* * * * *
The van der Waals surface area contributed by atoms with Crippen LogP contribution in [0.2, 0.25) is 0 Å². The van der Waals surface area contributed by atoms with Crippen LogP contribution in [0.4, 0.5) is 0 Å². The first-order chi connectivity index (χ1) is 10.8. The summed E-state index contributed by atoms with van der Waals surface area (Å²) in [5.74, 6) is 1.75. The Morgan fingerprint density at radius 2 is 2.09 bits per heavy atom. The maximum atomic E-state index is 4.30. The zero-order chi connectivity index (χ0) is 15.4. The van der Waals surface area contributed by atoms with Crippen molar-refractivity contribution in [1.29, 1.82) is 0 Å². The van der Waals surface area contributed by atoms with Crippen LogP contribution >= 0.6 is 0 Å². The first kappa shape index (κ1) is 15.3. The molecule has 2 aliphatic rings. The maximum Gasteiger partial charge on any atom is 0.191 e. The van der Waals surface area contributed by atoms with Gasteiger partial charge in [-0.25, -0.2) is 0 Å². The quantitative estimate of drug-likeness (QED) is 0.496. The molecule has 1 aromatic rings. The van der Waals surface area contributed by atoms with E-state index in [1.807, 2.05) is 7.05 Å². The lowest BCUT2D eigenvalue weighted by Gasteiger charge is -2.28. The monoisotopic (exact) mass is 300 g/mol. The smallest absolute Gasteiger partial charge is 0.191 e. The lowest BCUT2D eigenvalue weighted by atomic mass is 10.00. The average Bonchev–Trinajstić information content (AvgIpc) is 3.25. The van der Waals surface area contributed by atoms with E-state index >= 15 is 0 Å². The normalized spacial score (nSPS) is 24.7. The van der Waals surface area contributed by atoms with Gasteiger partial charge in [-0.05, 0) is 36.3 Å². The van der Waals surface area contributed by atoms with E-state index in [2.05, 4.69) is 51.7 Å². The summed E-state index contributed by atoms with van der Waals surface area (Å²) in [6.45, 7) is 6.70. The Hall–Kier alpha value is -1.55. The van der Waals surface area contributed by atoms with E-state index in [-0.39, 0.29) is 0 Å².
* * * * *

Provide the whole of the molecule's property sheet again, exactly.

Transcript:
The van der Waals surface area contributed by atoms with Crippen LogP contribution in [0.2, 0.25) is 0 Å². The van der Waals surface area contributed by atoms with Crippen LogP contribution in [0.4, 0.5) is 0 Å². The first-order chi connectivity index (χ1) is 10.8. The summed E-state index contributed by atoms with van der Waals surface area (Å²) in [5.74, 6) is 1.75. The Morgan fingerprint density at radius 2 is 2.09 bits per heavy atom. The maximum atomic E-state index is 4.30. The zero-order chi connectivity index (χ0) is 15.4. The van der Waals surface area contributed by atoms with Crippen molar-refractivity contribution in [1.29, 1.82) is 0 Å². The van der Waals surface area contributed by atoms with Crippen LogP contribution >= 0.6 is 0 Å². The first kappa shape index (κ1) is 15.3. The molecule has 2 aliphatic rings. The maximum Gasteiger partial charge on any atom is 0.191 e. The van der Waals surface area contributed by atoms with Gasteiger partial charge in [-0.25, -0.2) is 0 Å². The quantitative estimate of drug-likeness (QED) is 0.496. The molecule has 1 aromatic rings. The van der Waals surface area contributed by atoms with E-state index in [1.807, 2.05) is 7.05 Å². The lowest BCUT2D eigenvalue weighted by Gasteiger charge is -2.28. The monoisotopic (exact) mass is 300 g/mol. The smallest absolute Gasteiger partial charge is 0.191 e. The lowest BCUT2D eigenvalue weighted by atomic mass is 10.00. The average Bonchev–Trinajstić information content (AvgIpc) is 3.25. The van der Waals surface area contributed by atoms with E-state index >= 15 is 0 Å². The normalized spacial score (nSPS) is 24.7. The van der Waals surface area contributed by atoms with Gasteiger partial charge in [-0.05, 0) is 36.3 Å². The van der Waals surface area contributed by atoms with E-state index in [2.05, 4.69) is 51.7 Å². The summed E-state index contributed by atoms with van der Waals surface area (Å²) in [6.45, 7) is 6.70. The Hall–Kier alpha value is -1.55. The van der Waals surface area contributed by atoms with E-state index in [-0.39, 0.29) is 0 Å².